Outstanding Recruitment Program 2009-2010
Georgia State University
Chapter URL: acm.cs.gsu.edu
Saurav Karmakar, Chair
Marco Valero, Vice Chair
Nick Mancuso, Secretary
Vinay Madhadi, Treasurer
Adrian Caciula, Publicity Chair
Lakshmi Kollepara, Membership Chair
Jason Marcell, Program Chair
Chad Frederick, Webmaster
Dr. Anu Bourgeois
Dr. K. N. King
Dr. William Robinson
Dr. Michael Weeks
Description of Chapter and School
Georgia State University, located in downtown Atlanta, is one of the country’s leading urban research universities. More than 40,000 students are seeking degrees at Georgia State, and more than 28,000 of them are on campus each semester. Students come to GSU from every county in Georgia, every state in the nation, and 160 countries.
The GSU student chapter of the ACM has been in continuous operation since 1988. It was originally chartered prior to 1988, but the chapter was inactive for years. Membership has reached 53 (so far) during the 2009–2010 academic year.
Students Taking Computer Science Courses
Several hundred students take computer science classes at GSU each semester. Membership in our chapter is open to any GSU student who meets the requirements. The vast majority of members are computer science majors, with a sprinkling of students from other majors.
Although GSU’s student ACM chapter has existed for many years, paid membership for the past few years was low. Last fall, we decided to make recruitment of new members a major focus.
We started recruitment by setting up tables at freshmen orientation as well as other events. We used raffles and games to attract students, awarding prizes such as MP3 players and jump drives. We persuaded other student organizations to hand out our flyers and other promotional material. We collected names and email addresses, which we used to contact prospects later.
Once classes began, chapter officers visited each computer science class, where they told students about the benefits of ACM membership. Officers distributed applications and collected names and email addresses.
We borrowed a display case in a heavily traveled area of the University Center. For three weeks, we used this case to display ACM posters, officer photos, and other ACM information.
For ongoing advertising, we relied on both traditional methods as well as newer online techniques. Traditional methods included posting flyers on bulletin boards in the Department of Computer Science and in classroom buildings.
For each meeting, the university’s radio station was given a PSA to read on the air. The university TV station was given a 45-second video to air, consisting of a meeting announcement read over a slide show.
We used Drupal to create a new website for our chapter. We created a Facebook group, which we updated with photos, videos, and event invitations. We also created an Orkut group. We also used the university’s Club Manager website, which provides each student organization with a place to post information.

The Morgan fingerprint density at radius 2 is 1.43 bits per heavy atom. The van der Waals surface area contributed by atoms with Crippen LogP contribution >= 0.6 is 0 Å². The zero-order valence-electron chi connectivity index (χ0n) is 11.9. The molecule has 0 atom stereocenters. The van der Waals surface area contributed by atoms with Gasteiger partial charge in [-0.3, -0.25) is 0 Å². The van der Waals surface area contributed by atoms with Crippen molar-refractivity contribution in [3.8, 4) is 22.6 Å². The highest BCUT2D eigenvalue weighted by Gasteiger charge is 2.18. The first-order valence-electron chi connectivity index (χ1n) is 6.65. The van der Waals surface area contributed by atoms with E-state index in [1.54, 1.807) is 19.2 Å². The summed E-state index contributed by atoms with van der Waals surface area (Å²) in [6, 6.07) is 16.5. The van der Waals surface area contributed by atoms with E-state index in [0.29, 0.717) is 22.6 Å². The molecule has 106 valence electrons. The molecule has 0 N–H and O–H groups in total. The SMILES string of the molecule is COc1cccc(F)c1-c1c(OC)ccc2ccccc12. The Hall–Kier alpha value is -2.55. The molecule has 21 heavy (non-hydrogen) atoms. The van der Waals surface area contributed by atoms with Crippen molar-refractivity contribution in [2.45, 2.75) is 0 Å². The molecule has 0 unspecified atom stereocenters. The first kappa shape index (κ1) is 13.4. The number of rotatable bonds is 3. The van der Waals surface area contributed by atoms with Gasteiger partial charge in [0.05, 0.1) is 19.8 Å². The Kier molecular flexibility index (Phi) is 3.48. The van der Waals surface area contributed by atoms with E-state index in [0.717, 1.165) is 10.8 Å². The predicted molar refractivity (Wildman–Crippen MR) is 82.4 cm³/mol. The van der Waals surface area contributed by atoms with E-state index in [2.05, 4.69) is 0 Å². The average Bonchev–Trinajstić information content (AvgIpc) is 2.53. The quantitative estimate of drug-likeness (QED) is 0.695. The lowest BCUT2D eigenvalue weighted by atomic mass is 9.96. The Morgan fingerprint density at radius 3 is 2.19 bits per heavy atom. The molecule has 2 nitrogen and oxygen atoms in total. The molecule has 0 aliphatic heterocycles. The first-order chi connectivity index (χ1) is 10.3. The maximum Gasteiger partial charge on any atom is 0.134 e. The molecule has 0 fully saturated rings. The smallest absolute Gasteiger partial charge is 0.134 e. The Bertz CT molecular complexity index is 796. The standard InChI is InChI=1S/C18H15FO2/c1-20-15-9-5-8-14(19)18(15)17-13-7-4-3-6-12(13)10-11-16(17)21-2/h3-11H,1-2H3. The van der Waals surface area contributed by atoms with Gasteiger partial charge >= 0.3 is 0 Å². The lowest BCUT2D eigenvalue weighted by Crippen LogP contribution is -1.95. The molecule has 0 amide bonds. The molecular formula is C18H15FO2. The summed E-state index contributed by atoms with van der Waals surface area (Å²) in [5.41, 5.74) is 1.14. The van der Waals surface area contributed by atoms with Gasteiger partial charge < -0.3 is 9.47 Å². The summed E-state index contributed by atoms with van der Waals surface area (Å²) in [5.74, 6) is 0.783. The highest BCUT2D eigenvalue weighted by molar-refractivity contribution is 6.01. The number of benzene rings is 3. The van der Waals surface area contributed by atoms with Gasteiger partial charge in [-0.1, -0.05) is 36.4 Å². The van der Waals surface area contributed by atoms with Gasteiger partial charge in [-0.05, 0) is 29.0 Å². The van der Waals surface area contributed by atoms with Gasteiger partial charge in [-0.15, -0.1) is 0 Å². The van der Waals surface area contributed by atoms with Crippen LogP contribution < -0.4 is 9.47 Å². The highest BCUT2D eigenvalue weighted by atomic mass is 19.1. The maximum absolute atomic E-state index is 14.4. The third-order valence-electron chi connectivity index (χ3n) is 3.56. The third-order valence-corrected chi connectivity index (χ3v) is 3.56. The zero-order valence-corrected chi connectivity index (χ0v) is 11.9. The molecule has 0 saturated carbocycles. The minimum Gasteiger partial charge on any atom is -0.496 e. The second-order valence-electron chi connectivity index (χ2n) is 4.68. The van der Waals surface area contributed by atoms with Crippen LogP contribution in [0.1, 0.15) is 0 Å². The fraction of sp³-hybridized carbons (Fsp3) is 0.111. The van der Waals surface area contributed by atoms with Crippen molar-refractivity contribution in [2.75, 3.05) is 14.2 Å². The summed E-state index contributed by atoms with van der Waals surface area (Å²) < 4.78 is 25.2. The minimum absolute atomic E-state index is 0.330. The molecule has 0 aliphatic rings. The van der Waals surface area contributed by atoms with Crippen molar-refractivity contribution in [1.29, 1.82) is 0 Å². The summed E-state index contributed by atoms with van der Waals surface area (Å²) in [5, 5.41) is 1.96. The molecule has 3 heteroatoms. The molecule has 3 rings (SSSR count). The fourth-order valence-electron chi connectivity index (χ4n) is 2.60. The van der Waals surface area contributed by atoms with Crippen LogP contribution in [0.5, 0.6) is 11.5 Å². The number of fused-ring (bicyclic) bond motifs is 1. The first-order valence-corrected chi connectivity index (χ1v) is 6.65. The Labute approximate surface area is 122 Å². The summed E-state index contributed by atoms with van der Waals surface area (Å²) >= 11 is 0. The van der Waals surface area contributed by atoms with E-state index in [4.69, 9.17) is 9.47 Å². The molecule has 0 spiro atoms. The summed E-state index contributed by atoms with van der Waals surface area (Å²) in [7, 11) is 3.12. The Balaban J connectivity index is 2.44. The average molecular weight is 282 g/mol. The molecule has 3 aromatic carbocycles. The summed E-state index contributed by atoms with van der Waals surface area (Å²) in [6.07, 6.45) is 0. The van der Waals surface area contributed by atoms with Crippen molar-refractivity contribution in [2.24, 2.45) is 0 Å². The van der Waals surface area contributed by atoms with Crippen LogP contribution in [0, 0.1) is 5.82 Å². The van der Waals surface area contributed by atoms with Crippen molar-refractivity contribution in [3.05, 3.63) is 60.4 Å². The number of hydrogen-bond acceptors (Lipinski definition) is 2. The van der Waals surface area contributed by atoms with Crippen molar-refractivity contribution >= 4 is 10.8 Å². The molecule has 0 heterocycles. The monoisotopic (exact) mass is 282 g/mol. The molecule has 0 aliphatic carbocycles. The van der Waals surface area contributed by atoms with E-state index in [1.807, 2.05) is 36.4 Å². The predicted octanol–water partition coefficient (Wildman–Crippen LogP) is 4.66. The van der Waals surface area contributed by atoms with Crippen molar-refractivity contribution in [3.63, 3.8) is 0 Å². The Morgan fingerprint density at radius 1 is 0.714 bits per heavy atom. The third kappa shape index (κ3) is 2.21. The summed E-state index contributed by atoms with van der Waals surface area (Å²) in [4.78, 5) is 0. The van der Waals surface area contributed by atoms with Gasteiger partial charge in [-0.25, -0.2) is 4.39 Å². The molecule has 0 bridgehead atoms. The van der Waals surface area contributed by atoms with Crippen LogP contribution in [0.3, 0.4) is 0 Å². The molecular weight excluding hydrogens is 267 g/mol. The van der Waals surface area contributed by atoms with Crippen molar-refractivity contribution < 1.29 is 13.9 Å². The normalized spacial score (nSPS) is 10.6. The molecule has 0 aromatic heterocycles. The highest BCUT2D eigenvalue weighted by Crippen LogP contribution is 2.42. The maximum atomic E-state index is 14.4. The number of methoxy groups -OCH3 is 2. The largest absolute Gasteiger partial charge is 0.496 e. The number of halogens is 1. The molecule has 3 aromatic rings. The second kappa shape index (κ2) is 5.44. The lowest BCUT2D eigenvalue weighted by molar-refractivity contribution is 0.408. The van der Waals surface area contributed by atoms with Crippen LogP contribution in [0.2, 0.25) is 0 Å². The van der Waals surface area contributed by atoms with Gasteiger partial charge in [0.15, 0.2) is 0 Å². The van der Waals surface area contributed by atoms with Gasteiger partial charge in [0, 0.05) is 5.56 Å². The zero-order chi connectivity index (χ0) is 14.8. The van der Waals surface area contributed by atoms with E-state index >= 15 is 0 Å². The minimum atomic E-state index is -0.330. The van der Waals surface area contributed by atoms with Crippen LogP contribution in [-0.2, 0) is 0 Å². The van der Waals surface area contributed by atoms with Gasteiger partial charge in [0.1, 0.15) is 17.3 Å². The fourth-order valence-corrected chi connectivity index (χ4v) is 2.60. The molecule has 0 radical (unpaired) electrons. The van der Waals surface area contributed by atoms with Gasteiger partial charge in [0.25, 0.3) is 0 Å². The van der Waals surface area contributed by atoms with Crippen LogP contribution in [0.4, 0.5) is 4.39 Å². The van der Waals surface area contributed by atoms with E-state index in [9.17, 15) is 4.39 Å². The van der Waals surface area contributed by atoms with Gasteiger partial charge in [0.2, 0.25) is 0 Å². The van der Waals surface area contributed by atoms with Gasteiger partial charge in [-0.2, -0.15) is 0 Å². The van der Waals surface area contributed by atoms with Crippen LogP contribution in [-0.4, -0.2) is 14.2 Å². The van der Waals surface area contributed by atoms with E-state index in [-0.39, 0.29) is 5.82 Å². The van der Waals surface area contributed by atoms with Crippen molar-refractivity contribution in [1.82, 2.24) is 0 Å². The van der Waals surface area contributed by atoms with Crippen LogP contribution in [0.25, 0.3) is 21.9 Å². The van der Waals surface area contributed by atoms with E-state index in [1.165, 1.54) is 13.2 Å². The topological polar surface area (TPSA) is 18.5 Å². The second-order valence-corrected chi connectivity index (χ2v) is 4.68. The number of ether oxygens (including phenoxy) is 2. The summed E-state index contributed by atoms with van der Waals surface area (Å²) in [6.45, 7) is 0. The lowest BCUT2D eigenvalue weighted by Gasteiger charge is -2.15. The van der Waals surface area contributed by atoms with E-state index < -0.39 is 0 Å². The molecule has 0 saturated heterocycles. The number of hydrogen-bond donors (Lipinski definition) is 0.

Last but not least, we used an open-access multimedia computer lab provided by GSU to create podcasts, which were uploaded to GSU’s channel on iTunes U.
Having interesting chapter events is vital for attracting new members. We held public meetings every two weeks. Some of our most memorable speakers were Thad Starner (wearable computing), Melody Moore Jackson (direct brain interfaces), Jon Preston (“How to Build a Game and Make $10K in Ten Easy Steps”), and Aaron Hillegass of Big Nerd Ranch (history of iPhone programming). Attendance increased steadily as word spread of the high quality of our speakers. We held a computing trivia contest, with special prizes from ThinkGeek for the top three scorers. Our meetings feature free food as well as door prizes. Door prizes this year included 4GB MP3 players, 4GB jump drives, and an iPod Shuffle.
In the past, our chapter has conducted field trips to nearby sites. This year, we felt that a longer field trip would be an important drawing card. We set up a guided tour of Oak Ridge National Laboratory for March 2010. The trip attracted 19 participants and was a great success.
We attracted 53 new members as of March 2010, with two months left to go in the academic year. During the previous year, we recruited only nine new members. This increase of almost 500% is the largest in the history of the chapter. One noteworthy outcome was the recruitment of students from non-computing majors. New members this year included students majoring in business, mathematics, and psychology.
Written by leading domain experts for software engineers, ACM Case Studies provide an in-depth look at how software teams overcome specific challenges by implementing new technologies, adopting new practices, or a combination of both. Often through first-hand accounts, these pieces explore what the challenges were, the tools and techniques that were used to combat them, and the solution that was achieved.
ACM offers lifelong learning resources including online books from O'Reilly, online courses from Skillsoft, TechTalks on the hottest topics in computing and IT, and more.
ACM Queue’s “Research for Practice” serves up expert-curated guides to the best of computing research, and relates these breakthroughs to the challenges that software engineers face every day. This installment, “The DevOps Phenomenon” by Anna Wiedemann, Nicole Forsgren, Manuel Wiesche, Heiko Gewald and Helmut Krcmar, gives an overview of stories from across the industry about software organizations overcoming early hurdles of adopting DevOps practices, and coming out on the other side with tighter integration between software and operations teams, faster delivery times for new software features, and achieving higher levels of stability.